Masked, anonymous anesthesiologists go on strike, object to helping California kill a human being
There's a Reuters story down below, but first you might want to read this. In 1928, 24 percent of physicians graduating from American medical schools swore to some form of the Hippocratic Oath; today nearly every graduating American physician swears to some form of it.
What a physician swears to in this oath is not subsequently legally binding in his/her practice. It has the status of ritual -- and a higher status only if the individual refuses to violate the oath he/she swore to.
Hippocrates was a Greek physician who lived from 470 to 510 BC.
It's hard to kill human beings legally. The Eighth Amendment to the Bill of Rights forbids Cruel and Unusual Punishment. States and the federal government used to hang and shoot people. (In Utah, the person to be executed could pick his/her preference, hanging or a firing squad.) Around the end of the 19th century, the Electric Chair (nicknamed "Old Sparky" in Florida) was introduced.
In 1924, Nevada introduced execution by cyanide gas -- the Gas Chamber. Like carbon monoxide, cyanide soaks up oxygen in the bloodstream so hemoglobin can't transport oxygen to the tissues -- a chemical suffocation. (AMY! Did I get that right?)
"The first person to die in Nevada's new gas chamber was Chinese born Gee Jong, on the 8th of February 1924, for the murder of Tom Quong Kee, a member of a rival gang. His lawyers had fought a long battle in the courts to show that gassing was "cruel and unusual punishment" and as such was illegal under the Eight Amendment to the American Constitution. The execution commenced at 9.30 a.m. when Gee Jong was led from a holding cell and secured to the chair within the chamber. He appeared to struggle a little after the gas was pumped in and then lapse into unconsciousness, but as no external stethoscope had been provided, he was left in the chamber for 30 minutes to ensure death."
After the U.S. Supreme Court declared the Death Penalty, as most states provided for it, unconstitutional, state legislatures who wished to keep legally killing human beings re-wrote their laws to pass the court's objections, and many state legislatures convinced themselves that the "uncruel, ununusual" method of execution was the lethal injection. In this State Fantasy, the person would just fall asleep, and suffer neither violence, anxiety nor pain.
Back here I wrote about having a recent medical procedure with a cocktail of anesthetics and analgesics that gave me an episode of total amnesia -- they tell me I was awake and conscious for twenty minutes, but I don't remember a thing about the episode. I suspect states trying to get around the C&U problem lethal injections are being criticized over are asking M.D. anesthesiologists or (non-M.D.) pharmacologists to design a new lethal injection cocktail that works a lot like my experience.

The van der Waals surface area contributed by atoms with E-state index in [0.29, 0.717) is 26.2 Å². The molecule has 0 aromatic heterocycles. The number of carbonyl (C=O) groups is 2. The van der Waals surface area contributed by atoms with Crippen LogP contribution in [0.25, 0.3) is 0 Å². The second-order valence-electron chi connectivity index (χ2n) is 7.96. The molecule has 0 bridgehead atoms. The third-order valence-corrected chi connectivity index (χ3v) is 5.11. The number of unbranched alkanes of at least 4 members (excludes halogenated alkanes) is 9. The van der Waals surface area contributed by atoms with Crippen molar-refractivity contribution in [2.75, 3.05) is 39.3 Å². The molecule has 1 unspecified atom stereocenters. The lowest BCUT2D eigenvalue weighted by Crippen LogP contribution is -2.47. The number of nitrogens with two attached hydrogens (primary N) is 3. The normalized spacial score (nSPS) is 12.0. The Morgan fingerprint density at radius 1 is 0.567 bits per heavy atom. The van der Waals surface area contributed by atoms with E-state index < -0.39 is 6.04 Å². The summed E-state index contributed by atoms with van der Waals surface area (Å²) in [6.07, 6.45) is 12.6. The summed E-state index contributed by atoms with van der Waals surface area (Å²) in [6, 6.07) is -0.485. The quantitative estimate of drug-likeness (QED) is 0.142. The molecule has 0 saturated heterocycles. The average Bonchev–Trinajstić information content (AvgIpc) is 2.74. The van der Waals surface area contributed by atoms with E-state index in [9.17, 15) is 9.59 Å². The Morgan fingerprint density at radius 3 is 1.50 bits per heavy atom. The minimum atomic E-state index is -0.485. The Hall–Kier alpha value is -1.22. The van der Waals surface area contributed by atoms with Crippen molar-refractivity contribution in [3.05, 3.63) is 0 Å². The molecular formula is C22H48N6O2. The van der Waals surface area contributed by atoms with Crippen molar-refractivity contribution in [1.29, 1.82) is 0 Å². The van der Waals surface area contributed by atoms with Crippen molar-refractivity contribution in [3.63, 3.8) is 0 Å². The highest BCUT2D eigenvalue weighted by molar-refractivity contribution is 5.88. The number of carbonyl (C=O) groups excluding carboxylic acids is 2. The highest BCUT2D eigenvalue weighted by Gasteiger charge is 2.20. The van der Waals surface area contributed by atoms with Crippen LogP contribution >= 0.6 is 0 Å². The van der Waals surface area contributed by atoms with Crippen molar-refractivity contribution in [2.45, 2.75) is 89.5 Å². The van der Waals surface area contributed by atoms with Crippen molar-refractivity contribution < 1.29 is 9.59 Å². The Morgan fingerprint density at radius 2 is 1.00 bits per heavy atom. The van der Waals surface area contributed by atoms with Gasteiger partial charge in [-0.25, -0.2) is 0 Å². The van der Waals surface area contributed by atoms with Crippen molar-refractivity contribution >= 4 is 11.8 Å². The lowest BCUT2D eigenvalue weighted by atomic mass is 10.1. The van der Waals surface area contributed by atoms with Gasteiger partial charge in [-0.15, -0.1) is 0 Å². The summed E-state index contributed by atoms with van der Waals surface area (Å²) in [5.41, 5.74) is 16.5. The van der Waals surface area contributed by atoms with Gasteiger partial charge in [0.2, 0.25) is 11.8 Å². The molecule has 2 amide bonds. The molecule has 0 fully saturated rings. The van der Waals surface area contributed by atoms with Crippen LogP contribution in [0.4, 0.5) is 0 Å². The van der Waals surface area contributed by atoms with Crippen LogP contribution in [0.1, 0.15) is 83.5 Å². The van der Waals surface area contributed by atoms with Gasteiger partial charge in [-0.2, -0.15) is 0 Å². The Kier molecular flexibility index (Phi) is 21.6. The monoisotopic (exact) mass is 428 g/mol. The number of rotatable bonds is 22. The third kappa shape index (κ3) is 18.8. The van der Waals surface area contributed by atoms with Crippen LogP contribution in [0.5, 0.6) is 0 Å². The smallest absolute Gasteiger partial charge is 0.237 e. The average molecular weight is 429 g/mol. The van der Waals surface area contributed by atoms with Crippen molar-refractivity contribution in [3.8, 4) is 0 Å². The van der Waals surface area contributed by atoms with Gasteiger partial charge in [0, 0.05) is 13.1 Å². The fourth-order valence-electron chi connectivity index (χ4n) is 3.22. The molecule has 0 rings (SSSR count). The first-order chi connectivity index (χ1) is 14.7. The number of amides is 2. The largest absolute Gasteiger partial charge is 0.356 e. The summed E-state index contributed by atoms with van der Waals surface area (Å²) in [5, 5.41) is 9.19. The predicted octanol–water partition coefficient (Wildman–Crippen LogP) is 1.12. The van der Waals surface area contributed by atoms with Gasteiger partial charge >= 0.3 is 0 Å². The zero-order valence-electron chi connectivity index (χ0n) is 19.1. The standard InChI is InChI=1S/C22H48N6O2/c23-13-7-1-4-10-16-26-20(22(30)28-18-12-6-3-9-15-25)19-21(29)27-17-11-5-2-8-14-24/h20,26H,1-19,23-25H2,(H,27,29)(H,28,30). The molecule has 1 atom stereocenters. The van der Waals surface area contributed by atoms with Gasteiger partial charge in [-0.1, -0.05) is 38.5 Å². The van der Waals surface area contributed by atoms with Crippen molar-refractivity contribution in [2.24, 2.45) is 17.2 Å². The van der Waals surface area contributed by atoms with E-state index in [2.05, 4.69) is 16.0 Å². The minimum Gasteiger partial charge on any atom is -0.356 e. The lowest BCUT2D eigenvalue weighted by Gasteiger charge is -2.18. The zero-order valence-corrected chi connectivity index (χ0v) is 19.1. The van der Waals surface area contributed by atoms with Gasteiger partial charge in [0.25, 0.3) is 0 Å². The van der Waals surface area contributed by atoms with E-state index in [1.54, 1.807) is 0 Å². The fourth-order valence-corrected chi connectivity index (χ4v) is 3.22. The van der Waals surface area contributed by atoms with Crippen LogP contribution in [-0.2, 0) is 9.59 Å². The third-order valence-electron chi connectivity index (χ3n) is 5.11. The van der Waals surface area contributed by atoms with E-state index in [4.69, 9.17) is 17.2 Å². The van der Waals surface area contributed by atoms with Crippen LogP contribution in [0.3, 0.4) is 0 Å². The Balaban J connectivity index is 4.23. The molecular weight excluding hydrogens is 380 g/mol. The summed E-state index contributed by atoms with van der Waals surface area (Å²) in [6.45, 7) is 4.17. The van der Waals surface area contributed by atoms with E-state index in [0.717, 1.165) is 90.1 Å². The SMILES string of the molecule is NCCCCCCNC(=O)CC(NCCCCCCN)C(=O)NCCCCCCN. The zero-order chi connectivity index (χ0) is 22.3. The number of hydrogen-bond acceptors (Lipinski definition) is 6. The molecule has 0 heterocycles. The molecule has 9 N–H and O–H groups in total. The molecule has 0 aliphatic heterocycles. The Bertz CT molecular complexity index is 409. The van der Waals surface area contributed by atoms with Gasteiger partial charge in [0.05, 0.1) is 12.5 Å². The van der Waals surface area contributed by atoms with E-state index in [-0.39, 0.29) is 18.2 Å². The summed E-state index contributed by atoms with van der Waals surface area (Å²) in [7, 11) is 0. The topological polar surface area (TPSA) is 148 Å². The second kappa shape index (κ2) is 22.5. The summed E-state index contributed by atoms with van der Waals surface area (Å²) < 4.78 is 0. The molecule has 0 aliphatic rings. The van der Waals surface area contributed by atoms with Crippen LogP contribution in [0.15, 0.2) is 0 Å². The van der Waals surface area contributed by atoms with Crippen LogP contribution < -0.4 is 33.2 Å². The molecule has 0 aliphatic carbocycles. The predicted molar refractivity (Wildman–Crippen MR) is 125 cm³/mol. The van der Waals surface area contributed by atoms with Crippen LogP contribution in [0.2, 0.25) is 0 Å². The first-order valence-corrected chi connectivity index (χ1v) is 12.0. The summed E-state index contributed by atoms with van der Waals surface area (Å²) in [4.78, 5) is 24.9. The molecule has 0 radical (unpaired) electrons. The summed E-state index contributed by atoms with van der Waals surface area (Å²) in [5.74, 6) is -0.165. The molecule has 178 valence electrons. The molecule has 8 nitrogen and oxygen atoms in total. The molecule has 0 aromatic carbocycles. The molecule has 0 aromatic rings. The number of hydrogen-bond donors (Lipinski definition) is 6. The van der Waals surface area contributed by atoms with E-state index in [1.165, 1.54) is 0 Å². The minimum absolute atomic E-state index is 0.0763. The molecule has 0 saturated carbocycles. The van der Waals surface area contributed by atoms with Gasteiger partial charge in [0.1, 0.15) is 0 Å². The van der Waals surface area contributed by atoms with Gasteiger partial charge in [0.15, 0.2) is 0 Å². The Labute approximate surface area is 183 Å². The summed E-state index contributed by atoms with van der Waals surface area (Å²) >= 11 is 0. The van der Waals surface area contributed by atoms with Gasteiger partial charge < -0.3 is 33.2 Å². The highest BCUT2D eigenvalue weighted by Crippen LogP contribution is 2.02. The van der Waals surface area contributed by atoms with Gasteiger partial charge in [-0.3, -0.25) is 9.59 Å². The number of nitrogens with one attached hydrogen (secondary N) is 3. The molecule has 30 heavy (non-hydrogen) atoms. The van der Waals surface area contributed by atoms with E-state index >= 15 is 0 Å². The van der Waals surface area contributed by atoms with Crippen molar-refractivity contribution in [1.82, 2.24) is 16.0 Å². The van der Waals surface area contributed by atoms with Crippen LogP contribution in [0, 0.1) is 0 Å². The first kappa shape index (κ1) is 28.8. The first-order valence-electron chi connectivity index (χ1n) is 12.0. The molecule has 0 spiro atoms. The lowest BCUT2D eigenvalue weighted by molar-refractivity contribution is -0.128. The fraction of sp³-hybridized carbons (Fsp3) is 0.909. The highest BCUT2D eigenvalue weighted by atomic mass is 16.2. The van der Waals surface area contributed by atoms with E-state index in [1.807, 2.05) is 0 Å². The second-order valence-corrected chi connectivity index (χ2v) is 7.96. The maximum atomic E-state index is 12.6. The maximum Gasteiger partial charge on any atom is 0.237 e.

See Hippocratic Oath below, expect trouble.
States with a penchant for killing human beings are also pestered by other objections. They seem like Philosophy Class high school or college essay questions, but they actually come up quite frequently and generate ferocious legal battles.
1. What's the minimum IQ a person must have before you can execute him or her? In other words, if a state can try and convict a retarded person for murder, why can't they execute him/her?
2. What's the minimum age a person must be to be executed? Is that the age at which the crime was committed, or the age the person attains by the date of execution -- because the appeals process often takes a decade or two.
Many states allow their prosecutors the choice of trying children as minors in juvenile court, or as criminal felons in adult court. The traditional legal age of adulthood -- 18 or 21 -- is now very blurred regarding being tried or executed.
3. A court certifies a person was legally sane at the time he/she committed a murder, and sane enough to stand trial. The person is convicted and sentenced to death. While he/she awaits execution (nine years on Death Row might stress you out a little), he/she then goes insane, according to doctors who examine the person.
("Insane" is a legal, not a medical concept, but it's the Legal System that wants to kill you, not the Medical System.)
* Can the state execute an insane person? Why not?
* Can the state execute any person who, because of insanity or retardation, doesn't fully understand what's about to happen to him/her?
* Can the state force an insane person to take anti-insanity medicine to make him/her sane enough to understand what's about to happen, so the state can execute him/her? Why not?
Just for today, Vleeptron will skip the embarrassing problem of all the people on Death Row who are discovered to be (or to have been) innocent of the crime that put them on Death Row. Illinois still has the death penalty, but there's currently a governor-declared state moratorium on actual executions, because it turned out their Death Row was just infested with innocent people. (My guess is most Death Rows are just infested with people who did not commit the crime for which they were sentenced to death.)
The Hippocratic Oath
I swear by Apollo Physician and Asclepius and Hygieia and Panaceia and all the gods and goddesses, making them my witnesses, that I will fulfil according to my ability and judgment this oath and this covenant: